The "Twilight of the Golds" ought to have a run on Broadway, not because it's great -- it's not -- or because it promises unforgettable acting in choice roles -- it doesn't. This play by newcomer Jonathan Tolins is a trashy, manipulative, sentimental morality tale that could do for the stage what "Indecent Proposal" did in the movies: Provoke arguments about an issue that goes right to the heart of what binds families together or rips them apart.

Here's the setup: Rob Stein (Michael Spound) is a doctor involved in biotech research whose company has developed sophisticated chromosome analysis that can be performed very early in pregnancy. When his wife, Suzanne (Jennifer Grey), becomes pregnant, she agrees to undergo the experimental testing. The results show 10 fingers, 10 toes -- and a 90% likelihood that the male baby will be gay. What do they do? What, the play asks by extension, would you or I do?

Suzanne's gay brother David (Raphael Sbarge), an underling in set design at the Metropolitan Opera, is shocked that there's even a question.

Rob, along with Suzanne's very involved parents, Phyllis (Judith Scarpone) and Walter (David Groh), are into a heavy passive-aggressive thing, making it clear they want her to have an abortion without ever actually coming out and saying so; after all, look how tough it's been to have David in the family.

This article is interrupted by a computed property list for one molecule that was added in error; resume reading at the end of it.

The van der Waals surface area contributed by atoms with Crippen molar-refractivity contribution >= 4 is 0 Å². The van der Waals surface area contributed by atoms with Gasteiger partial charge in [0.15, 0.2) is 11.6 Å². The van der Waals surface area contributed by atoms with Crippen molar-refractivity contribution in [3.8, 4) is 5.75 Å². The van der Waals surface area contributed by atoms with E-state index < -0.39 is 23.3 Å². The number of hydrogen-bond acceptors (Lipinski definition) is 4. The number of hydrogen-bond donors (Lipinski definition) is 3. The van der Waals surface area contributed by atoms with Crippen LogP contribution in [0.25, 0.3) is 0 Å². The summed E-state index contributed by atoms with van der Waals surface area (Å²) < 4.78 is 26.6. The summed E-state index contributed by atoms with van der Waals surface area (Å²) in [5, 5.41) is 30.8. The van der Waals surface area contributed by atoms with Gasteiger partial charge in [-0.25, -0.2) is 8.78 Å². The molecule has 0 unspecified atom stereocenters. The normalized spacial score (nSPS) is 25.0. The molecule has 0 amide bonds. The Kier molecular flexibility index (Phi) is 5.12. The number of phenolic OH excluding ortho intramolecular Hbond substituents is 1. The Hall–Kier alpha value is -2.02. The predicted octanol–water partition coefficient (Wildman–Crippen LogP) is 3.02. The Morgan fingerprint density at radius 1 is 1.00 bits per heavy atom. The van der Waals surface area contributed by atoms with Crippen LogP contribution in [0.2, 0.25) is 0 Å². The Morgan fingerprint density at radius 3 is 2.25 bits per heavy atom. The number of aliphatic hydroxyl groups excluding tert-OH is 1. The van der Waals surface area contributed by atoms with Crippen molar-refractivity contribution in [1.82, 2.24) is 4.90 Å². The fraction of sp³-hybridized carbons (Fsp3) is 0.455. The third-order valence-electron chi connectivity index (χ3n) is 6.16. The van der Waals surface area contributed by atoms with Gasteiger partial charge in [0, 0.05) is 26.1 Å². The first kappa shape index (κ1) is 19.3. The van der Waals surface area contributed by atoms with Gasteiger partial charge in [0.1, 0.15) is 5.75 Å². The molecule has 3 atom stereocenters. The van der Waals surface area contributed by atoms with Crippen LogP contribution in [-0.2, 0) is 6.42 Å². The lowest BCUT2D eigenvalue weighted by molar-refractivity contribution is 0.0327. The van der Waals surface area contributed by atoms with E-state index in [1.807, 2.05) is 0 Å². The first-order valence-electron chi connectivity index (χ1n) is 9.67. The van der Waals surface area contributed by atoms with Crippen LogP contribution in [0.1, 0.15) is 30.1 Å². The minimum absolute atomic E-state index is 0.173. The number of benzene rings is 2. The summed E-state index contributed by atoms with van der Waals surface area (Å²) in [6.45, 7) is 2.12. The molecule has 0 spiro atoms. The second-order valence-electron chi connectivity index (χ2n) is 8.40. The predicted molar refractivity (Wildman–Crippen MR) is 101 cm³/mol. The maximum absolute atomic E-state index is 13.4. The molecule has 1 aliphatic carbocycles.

The outcome devastates everyone. But first David gets to deliver several winningly tacky monologues drawing parallels between their predicament and the story of Richard Wagner's "Ring" trilogy, complete with musical excerpts.

Merged with this path to tragedy is a traditional matinee comedy with lots of set pieces and one-liners. "I must have dressed you funny," Phyllis tells David, drawing a big laugh that grows bigger when she adds, "If only I hadn't taken your temperature that way."

"Twilight" flaunts enough Jewish stereotypes to offend anyone who stops laughing long enough to listen. Worst is Suzanne, a vacant, indecisive, gift-mongering cipher typed as a Jewish American Princess straight out of "Goodbye, Columbus" (which is mentioned, lest anyone miss the point). Grey is so good at conveying those qualities that it's hard to know whether Suzanne is supposed to be utterly unlikable or the actress hasn't found a route into Suzanne's soul. Either way, the result is a standoff between actress and character.

The rest of the acting, with the exception of Sbarge, is as stock as the writing, all posture and no grace. Sbarge, as likely a member of this family as Bill Cosby, nevertheless brings an ingratiating naturalness to the role of David.

The technical elements are uniformly mediocre, and special mention should be made of the extremely ugly wardrobe Jeanne Button has provided Grey, who also has entirely too much going on with her hair, highlights-wise.

But truthfully, none of this should matter. Arvin Brown has staged "Twilight of the Golds" exactly as it ought to be staged, with its consternation triple-underlined and its jokes italicized. As with "Indecent Proposal," no one will come out of this play remembering much more than the scary question at its center. In a just world, that would be enough to get 'em lining up at the box office.


Variety
10/24/1993